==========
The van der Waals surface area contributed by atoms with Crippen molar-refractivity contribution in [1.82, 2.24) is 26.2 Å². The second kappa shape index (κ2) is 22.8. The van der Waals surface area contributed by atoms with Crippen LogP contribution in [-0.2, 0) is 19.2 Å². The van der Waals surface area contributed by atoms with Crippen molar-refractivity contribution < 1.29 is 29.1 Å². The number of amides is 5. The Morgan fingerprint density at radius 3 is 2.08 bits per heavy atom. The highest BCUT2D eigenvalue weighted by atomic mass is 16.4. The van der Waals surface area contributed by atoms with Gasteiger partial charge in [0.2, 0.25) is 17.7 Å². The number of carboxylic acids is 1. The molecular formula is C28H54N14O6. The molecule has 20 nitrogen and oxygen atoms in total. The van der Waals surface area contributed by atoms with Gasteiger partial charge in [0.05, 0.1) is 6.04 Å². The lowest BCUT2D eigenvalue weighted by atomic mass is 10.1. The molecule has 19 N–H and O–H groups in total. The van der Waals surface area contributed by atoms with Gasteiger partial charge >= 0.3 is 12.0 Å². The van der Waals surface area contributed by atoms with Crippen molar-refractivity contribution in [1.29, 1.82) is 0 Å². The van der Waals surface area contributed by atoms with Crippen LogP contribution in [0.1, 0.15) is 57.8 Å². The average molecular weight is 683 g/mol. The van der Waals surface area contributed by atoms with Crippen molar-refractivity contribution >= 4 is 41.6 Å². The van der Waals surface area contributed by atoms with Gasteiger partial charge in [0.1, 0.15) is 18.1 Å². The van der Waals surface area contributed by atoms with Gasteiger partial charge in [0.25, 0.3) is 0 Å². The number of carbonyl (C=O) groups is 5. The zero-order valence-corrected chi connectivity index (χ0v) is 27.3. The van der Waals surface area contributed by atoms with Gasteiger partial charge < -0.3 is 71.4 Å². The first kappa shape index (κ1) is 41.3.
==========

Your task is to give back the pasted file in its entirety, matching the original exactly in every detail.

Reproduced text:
The van der Waals surface area contributed by atoms with Crippen molar-refractivity contribution in [1.82, 2.24) is 26.2 Å². The second kappa shape index (κ2) is 22.8. The van der Waals surface area contributed by atoms with Crippen LogP contribution in [-0.2, 0) is 19.2 Å². The van der Waals surface area contributed by atoms with Crippen molar-refractivity contribution < 1.29 is 29.1 Å². The number of amides is 5. The Morgan fingerprint density at radius 3 is 2.08 bits per heavy atom. The highest BCUT2D eigenvalue weighted by atomic mass is 16.4. The van der Waals surface area contributed by atoms with Gasteiger partial charge in [0.2, 0.25) is 17.7 Å². The number of carboxylic acids is 1. The molecular formula is C28H54N14O6. The molecule has 20 nitrogen and oxygen atoms in total. The van der Waals surface area contributed by atoms with Gasteiger partial charge in [0.05, 0.1) is 6.04 Å². The lowest BCUT2D eigenvalue weighted by atomic mass is 10.1. The molecule has 19 N–H and O–H groups in total. The van der Waals surface area contributed by atoms with Gasteiger partial charge >= 0.3 is 12.0 Å². The van der Waals surface area contributed by atoms with Crippen molar-refractivity contribution in [1.29, 1.82) is 0 Å². The van der Waals surface area contributed by atoms with Crippen LogP contribution in [0.1, 0.15) is 57.8 Å². The average molecular weight is 683 g/mol. The van der Waals surface area contributed by atoms with Crippen molar-refractivity contribution >= 4 is 41.6 Å². The van der Waals surface area contributed by atoms with Gasteiger partial charge in [0.1, 0.15) is 18.1 Å². The van der Waals surface area contributed by atoms with Gasteiger partial charge in [0.25, 0.3) is 0 Å². The number of carbonyl (C=O) groups is 5. The zero-order valence-corrected chi connectivity index (χ0v) is 27.3. The van der Waals surface area contributed by atoms with Gasteiger partial charge < -0.3 is 71.4 Å². The first kappa shape index (κ1) is 41.3.